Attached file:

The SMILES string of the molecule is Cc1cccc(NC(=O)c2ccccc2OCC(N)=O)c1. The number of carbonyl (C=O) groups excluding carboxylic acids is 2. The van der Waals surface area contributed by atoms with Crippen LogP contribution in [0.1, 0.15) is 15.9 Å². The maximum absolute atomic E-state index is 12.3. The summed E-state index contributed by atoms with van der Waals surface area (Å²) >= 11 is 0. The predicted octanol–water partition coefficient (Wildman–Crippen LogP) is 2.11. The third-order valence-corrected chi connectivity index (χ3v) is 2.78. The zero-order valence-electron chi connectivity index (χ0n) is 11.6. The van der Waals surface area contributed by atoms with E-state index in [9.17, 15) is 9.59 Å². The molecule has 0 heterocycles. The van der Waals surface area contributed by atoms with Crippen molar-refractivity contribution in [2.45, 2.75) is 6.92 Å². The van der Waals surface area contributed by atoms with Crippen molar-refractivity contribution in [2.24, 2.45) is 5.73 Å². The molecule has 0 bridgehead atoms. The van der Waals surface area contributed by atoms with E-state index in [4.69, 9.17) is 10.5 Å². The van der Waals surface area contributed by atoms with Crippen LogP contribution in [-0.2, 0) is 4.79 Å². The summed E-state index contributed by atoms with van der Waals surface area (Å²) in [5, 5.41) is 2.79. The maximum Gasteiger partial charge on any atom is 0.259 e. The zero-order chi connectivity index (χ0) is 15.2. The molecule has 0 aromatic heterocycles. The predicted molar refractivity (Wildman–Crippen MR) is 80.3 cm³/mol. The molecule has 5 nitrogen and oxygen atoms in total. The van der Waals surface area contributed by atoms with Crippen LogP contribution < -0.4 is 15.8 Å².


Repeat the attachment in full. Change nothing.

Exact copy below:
The SMILES string of the molecule is Cc1cccc(NC(=O)c2ccccc2OCC(N)=O)c1. The number of carbonyl (C=O) groups excluding carboxylic acids is 2. The van der Waals surface area contributed by atoms with Crippen LogP contribution in [0.1, 0.15) is 15.9 Å². The maximum absolute atomic E-state index is 12.3. The summed E-state index contributed by atoms with van der Waals surface area (Å²) >= 11 is 0. The predicted octanol–water partition coefficient (Wildman–Crippen LogP) is 2.11. The third-order valence-corrected chi connectivity index (χ3v) is 2.78. The zero-order valence-electron chi connectivity index (χ0n) is 11.6. The van der Waals surface area contributed by atoms with E-state index in [9.17, 15) is 9.59 Å². The molecule has 0 heterocycles. The van der Waals surface area contributed by atoms with Crippen molar-refractivity contribution in [2.45, 2.75) is 6.92 Å². The van der Waals surface area contributed by atoms with Crippen molar-refractivity contribution in [2.24, 2.45) is 5.73 Å². The molecule has 0 bridgehead atoms. The van der Waals surface area contributed by atoms with E-state index in [4.69, 9.17) is 10.5 Å². The van der Waals surface area contributed by atoms with Crippen LogP contribution in [-0.2, 0) is 4.79 Å². The summed E-state index contributed by atoms with van der Waals surface area (Å²) in [5, 5.41) is 2.79. The maximum Gasteiger partial charge on any atom is 0.259 e. The zero-order chi connectivity index (χ0) is 15.2. The molecule has 0 aromatic heterocycles. The predicted molar refractivity (Wildman–Crippen MR) is 80.3 cm³/mol. The molecule has 5 nitrogen and oxygen atoms in total. The van der Waals surface area contributed by atoms with Crippen LogP contribution < -0.4 is 15.8 Å².